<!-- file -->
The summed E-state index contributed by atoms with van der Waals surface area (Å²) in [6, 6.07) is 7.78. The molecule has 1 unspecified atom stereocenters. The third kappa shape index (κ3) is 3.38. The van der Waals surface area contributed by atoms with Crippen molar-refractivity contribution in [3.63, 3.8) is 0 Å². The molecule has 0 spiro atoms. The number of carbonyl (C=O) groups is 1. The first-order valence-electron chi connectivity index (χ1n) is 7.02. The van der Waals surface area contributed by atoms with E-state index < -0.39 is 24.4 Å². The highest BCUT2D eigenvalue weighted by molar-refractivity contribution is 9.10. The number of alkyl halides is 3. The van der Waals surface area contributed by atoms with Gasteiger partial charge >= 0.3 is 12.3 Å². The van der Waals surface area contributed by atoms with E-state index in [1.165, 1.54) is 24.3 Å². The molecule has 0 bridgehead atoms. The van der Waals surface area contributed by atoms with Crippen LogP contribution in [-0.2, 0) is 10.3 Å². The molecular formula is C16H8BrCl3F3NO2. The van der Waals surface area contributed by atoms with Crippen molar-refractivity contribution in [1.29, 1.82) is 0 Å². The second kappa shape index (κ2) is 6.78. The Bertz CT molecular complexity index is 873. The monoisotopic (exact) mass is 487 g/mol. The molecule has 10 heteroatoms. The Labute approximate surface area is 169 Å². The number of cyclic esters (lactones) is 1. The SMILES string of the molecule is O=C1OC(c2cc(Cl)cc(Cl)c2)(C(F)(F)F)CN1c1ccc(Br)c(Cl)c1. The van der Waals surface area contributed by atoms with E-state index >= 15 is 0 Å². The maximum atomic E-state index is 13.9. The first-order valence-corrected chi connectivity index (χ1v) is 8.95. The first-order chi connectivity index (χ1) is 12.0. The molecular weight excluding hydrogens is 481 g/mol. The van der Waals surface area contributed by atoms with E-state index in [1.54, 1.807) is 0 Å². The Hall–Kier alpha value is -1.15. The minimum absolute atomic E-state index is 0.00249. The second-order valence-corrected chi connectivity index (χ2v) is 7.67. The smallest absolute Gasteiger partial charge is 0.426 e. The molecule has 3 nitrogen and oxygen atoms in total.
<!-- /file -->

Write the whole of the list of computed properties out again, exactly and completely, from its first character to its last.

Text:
The summed E-state index contributed by atoms with van der Waals surface area (Å²) in [6, 6.07) is 7.78. The molecule has 1 unspecified atom stereocenters. The third kappa shape index (κ3) is 3.38. The van der Waals surface area contributed by atoms with Crippen molar-refractivity contribution in [3.63, 3.8) is 0 Å². The molecule has 0 spiro atoms. The number of carbonyl (C=O) groups is 1. The first-order valence-electron chi connectivity index (χ1n) is 7.02. The van der Waals surface area contributed by atoms with E-state index < -0.39 is 24.4 Å². The highest BCUT2D eigenvalue weighted by molar-refractivity contribution is 9.10. The number of alkyl halides is 3. The van der Waals surface area contributed by atoms with Gasteiger partial charge >= 0.3 is 12.3 Å². The van der Waals surface area contributed by atoms with E-state index in [1.165, 1.54) is 24.3 Å². The molecule has 0 bridgehead atoms. The van der Waals surface area contributed by atoms with Crippen LogP contribution in [-0.2, 0) is 10.3 Å². The molecular formula is C16H8BrCl3F3NO2. The van der Waals surface area contributed by atoms with Crippen molar-refractivity contribution in [1.29, 1.82) is 0 Å². The second kappa shape index (κ2) is 6.78. The Bertz CT molecular complexity index is 873. The monoisotopic (exact) mass is 487 g/mol. The molecule has 10 heteroatoms. The Labute approximate surface area is 169 Å². The number of cyclic esters (lactones) is 1. The SMILES string of the molecule is O=C1OC(c2cc(Cl)cc(Cl)c2)(C(F)(F)F)CN1c1ccc(Br)c(Cl)c1. The van der Waals surface area contributed by atoms with E-state index >= 15 is 0 Å². The maximum atomic E-state index is 13.9. The first-order valence-corrected chi connectivity index (χ1v) is 8.95. The first-order chi connectivity index (χ1) is 12.0. The molecular weight excluding hydrogens is 481 g/mol. The van der Waals surface area contributed by atoms with E-state index in [1.54, 1.807) is 0 Å². The Hall–Kier alpha value is -1.15. The minimum absolute atomic E-state index is 0.00249. The second-order valence-corrected chi connectivity index (χ2v) is 7.67. The smallest absolute Gasteiger partial charge is 0.426 e. The molecule has 3 nitrogen and oxygen atoms in total.